I think authenticity is one of the most underrated leadership drivers, often disregarded, not though by Karrisa Thacker writing for fastcompany.com
You think of yourself as a pretty authentic person, so you reasonably assume you’re likewise a pretty authentic leader. The “good leadership” thing to do would be to test that assumption, which you can start doing by answering these four questions:
- When was the last time you said, “I don’t know” out loud at work?
- Under what specific conditions are you the most difficult to work with?
- Which one of your personal values do you find most challenging to consistently embody?
- Who do you approach on purpose, knowing they’re likely to disagree with you?
Typically, we think of authenticity as being real or genuine, which sounds simple enough. But in reality, authenticity is a composite trait, and psychologists have actually pinpointed four interrelated components that each play a role in being authentic. With that in mind, here are the four fundamental habits of authentic leaders.
When was the last time you said, “I don’t know” out loud at work?
Transparency is as easy to overdo as it is to under-do. Saying too much or too little about what you think or feel can be dangerous for leaders. But on a practical level, there’s one thing that’s rarely a mistake: saying, “I don’t know.”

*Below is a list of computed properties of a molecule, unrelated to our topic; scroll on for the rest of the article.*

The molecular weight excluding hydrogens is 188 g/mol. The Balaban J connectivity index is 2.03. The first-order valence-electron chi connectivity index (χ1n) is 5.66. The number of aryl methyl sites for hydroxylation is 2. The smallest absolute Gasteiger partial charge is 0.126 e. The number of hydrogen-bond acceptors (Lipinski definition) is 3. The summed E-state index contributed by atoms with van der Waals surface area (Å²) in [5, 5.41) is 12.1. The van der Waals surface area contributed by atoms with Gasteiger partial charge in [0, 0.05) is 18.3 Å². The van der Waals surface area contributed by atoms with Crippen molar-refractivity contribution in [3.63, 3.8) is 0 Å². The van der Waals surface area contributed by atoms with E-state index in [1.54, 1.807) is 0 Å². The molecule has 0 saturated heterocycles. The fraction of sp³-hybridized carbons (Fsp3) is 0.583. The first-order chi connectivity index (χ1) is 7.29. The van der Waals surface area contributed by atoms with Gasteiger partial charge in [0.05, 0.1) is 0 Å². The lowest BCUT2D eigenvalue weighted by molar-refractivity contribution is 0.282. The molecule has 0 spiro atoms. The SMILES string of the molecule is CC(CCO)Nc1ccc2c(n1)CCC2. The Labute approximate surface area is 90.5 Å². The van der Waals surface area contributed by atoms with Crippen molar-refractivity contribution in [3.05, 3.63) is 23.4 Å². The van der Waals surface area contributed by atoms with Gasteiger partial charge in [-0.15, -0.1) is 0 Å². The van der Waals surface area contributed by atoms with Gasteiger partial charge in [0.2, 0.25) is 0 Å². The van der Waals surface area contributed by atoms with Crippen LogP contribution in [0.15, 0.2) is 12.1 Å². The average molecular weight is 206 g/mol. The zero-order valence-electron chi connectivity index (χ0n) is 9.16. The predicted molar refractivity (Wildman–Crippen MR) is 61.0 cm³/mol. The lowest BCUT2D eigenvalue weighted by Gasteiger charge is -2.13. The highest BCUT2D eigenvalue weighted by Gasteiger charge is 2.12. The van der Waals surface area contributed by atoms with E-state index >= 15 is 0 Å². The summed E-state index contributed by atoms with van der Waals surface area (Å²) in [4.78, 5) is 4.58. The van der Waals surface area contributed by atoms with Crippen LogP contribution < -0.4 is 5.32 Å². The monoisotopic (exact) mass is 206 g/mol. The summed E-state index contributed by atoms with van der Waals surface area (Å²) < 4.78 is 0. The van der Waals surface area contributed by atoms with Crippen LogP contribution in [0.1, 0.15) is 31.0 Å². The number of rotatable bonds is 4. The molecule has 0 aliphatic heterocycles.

Sure, you only make it to the senior level by having the answers and charting a good course. But certainty is hard to come by, and sometimes even the best leaders are unsure. The truly authentic ones are honest about that. By saying “I don’t know,” you’re conveying transparency while also sending the message to other smart people that they should bring solutions.
Under what specific conditions are you the most difficult to work with?
We’re generally less well-versed in understanding how those traits show up differently in response to environmental triggers. Authentic leaders grasp what causes them to behave in certain ways at different times. Though others around us will experience us differently in different situations, we ourselves don’t always experience our behavior as quite so inconsistent.
So back to question #2: Even if you think you know the answer to this one, it would be wise to ask a colleague. It might help you become more aware, not just of your self, but of all your selves.
Which one of your personal values do you find most challenging to consistently embody?
When we use words like “morals” or “values,” our thinking gets really lofty really quickly. But leaders know how to ground those principles in their daily practices and experiences. Authenticity is about finding ways to demonstrate your values and good character.
Say you believe that people are your company’s greatest asset: How much time are you actually spending getting to know the people in your company—I mean, reallygetting to know them? Leaders who truly and authentically embody that value spend considerable amounts of time doing just that, and without an agenda of any kind.
Whatever you believe your values to be, you need your reactions to reflect them. What’s more, that shouldn’t take a huge effort of will—the values that you authentically hold can’t help but shine forth.